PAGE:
For years he’s been one of Chicago’s leading voices against gang violence. In fact, he was here at WGN for an interview just yesterday.
But now Illinois CeaseFire director Tio Hardiman is himself accused of domestic violence.
Hardiman, 50, was taken into custody at about 9 a.m. Friday. His wife came to the police station in Hillside, Ill. at 8 a.m. with signs of injury, police say, and filed a formal complaint against him. Sources tell WGN he kicked his wife in the rear.
Hardiman’s organization, CeaseFire, receives state funding to send out violence interrupters to mediate gang conflicts in neighborhoods throughout the city. Hardiman is seen as the pioneer of the violence interrupter concept. Last fall, CeaseFire received its first contract with the city — a $1 million grant as gun violence was skyrocketing.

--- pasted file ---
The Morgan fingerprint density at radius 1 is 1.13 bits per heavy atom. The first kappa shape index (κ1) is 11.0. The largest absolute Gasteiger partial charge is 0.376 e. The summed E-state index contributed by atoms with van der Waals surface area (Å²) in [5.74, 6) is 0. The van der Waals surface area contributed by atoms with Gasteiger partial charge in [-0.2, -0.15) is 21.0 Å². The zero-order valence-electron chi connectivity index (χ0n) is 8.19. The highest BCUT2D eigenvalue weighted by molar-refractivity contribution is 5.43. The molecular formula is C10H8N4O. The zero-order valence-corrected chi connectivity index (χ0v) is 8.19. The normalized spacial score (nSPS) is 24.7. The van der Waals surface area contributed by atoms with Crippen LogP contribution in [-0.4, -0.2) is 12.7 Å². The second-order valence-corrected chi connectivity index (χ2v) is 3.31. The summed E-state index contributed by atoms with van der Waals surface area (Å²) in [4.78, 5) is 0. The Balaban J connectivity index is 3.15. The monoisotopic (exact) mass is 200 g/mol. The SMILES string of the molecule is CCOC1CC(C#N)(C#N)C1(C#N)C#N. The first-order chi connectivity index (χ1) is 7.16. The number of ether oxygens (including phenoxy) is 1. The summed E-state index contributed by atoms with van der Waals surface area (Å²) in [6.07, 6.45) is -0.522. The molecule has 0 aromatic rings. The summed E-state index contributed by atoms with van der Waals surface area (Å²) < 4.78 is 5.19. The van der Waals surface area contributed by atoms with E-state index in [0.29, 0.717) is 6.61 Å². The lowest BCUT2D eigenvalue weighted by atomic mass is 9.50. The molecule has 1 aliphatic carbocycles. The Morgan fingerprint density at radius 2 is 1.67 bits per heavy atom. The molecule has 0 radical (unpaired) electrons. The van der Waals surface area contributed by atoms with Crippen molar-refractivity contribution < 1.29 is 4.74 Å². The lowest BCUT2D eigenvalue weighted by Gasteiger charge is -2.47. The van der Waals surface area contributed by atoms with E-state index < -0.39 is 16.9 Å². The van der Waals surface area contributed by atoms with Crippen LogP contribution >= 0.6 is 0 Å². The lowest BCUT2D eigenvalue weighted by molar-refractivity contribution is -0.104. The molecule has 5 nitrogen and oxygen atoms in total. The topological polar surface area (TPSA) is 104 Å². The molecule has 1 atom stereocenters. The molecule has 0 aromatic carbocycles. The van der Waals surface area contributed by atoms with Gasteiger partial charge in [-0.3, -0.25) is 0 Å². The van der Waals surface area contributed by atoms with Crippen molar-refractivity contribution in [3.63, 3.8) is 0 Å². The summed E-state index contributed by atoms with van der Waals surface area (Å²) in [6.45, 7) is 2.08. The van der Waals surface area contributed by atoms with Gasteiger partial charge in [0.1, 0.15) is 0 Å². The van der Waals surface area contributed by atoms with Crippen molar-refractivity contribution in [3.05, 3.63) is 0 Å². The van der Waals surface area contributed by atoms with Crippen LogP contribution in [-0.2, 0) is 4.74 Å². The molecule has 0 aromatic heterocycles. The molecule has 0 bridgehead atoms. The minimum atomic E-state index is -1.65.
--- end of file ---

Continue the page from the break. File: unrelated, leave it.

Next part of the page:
The relationship between the Chicago Police Department and CeaseFire has been an uneasy one, however, as the organization hires ex-cons to mediate gang disputes. Hardiman’s organization was started in 2000 by the Chicago Project for Violence at University of Illinois at Chicago. The details from police of Friday morning’s events are undoubtedly eyebrow raising, in light of the energies Hardiman has spent fighting violence.
Hardiman is spending the night at the Hillside police lock-up. He’ll be in bond court in Haywood at 8:30 a.m. Friday.
Hardiman’s colleagues at CeaseFire are commenting on the incident, and there’s no word on how this incident will impact Hardiman’s position in the organization.